This paper concerns an experimental study of the influence of short glass-fibres randomly oriented of a reinforced cement-based composite on the mechanical behaviour. The matrix material parameters used are: cement/sand ratio and water/cement ratio fixed at 0.5; the glass-fibre content (0%, 0.5%, 1.0%, 1.5%, 2% and 2.5%) and fibre lengths (3, 6 and 12 mm). Composites mechanical characterisation under static behaviour at flexural and compression tests, shows that the reinforcement effect is beneficial only in flexural case. A synergy (matrix-reinforcement) was observed when fibre length of 12 mm is used with application rate of 2% in flexural. The fatigue behaviour determined by Wöhler plots (stress-number of cycles to rupture), derived from experimental results; showed a large results dispersion which is attributed to many causes initiating this damage. The cyclic tests illustrate brittle character of these materials; even with low-amplitude cycles of loading no adaptation of these materials can be reported. [Spanish] Este trabajo aborda el estudio experimental de la influencia de fibras de vidrio cortas orientadas al azar sobre el comportamiento mecánico de un composite reforzado de base cemento. Los parámetros de la matriz utilizados son: relación cemento/arena y relación agua/cemento fijada en 0,5; el contenido de fibra de vidrio (0%, 0,5%, 1,0%,1,5%, 2% y 2,5%) y longitudes de fibra (3, 6 y 12 mm). Los resultados mecánicos de estos compuestos bajo comportamiento estático (flexión y compresión), muestran que el efecto de refuerzo es beneficioso unicamente a flexión. Se observó una sinergia (refuerzo de la matriz) cuando se usó la fibra de 12 mm con una tasa de aplicación del 2% en flexión. El comportamiento a fatiga determinado por las curvas de Wöhler (número de ciclos hasta la rotura), derivado de los resultados experimentales; mostró una gran dispersión de resultados que se atribuye a las muchas causas que pueden iniciar este daño. Las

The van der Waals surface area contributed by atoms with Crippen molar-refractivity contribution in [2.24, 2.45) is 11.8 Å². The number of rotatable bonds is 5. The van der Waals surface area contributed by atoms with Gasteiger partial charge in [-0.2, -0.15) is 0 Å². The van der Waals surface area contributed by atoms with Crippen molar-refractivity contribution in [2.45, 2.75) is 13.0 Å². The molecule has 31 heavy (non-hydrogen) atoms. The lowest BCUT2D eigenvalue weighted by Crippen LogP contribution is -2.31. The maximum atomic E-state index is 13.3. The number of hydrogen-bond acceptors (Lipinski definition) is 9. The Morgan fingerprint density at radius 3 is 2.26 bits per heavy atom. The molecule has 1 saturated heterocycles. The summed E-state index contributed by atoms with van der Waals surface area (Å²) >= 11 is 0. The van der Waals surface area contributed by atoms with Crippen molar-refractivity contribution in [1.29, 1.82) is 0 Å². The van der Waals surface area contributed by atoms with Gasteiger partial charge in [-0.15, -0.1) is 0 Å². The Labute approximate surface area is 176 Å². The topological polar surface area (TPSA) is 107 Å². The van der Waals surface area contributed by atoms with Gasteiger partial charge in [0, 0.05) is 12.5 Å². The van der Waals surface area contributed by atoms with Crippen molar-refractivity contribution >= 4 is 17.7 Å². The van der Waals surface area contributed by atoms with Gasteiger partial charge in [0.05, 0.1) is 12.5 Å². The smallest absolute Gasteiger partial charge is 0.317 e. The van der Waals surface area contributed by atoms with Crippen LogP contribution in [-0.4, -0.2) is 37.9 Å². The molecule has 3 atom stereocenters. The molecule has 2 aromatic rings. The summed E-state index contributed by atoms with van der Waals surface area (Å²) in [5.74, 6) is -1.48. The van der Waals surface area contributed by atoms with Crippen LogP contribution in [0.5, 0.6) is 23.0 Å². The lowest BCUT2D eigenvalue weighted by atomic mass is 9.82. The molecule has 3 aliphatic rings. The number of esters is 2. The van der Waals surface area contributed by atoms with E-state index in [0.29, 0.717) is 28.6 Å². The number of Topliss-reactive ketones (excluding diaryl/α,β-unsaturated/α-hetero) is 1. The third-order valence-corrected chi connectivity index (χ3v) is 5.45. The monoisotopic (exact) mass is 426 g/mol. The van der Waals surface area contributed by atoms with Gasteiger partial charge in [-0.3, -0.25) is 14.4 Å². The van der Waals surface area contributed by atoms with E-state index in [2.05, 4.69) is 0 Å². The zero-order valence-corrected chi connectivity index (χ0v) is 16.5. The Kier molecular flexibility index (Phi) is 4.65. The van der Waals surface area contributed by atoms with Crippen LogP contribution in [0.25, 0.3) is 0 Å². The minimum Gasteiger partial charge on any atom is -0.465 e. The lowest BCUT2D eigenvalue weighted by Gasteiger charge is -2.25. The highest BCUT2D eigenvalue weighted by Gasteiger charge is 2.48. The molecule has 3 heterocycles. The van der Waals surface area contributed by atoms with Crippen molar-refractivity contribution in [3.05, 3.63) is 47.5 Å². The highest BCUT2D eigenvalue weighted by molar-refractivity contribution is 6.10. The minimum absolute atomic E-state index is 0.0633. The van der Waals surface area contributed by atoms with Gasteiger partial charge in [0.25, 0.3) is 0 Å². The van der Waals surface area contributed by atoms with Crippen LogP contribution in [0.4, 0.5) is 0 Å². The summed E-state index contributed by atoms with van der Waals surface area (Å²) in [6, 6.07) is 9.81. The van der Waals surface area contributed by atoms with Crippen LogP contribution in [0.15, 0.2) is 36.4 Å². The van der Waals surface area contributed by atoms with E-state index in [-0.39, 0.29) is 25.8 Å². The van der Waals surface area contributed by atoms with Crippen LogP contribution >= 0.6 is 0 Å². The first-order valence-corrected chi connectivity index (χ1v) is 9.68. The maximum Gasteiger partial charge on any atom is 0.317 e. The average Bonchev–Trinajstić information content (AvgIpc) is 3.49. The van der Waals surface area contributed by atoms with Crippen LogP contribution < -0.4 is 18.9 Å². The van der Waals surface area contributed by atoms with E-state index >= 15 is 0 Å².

18. Assessment of thermal shock induced damage in silicon carbide fibre reinforced glass matrix composites

    Directory of Open Access Journals (Sweden)

    Boccaccini, A. R.

    1998-09-01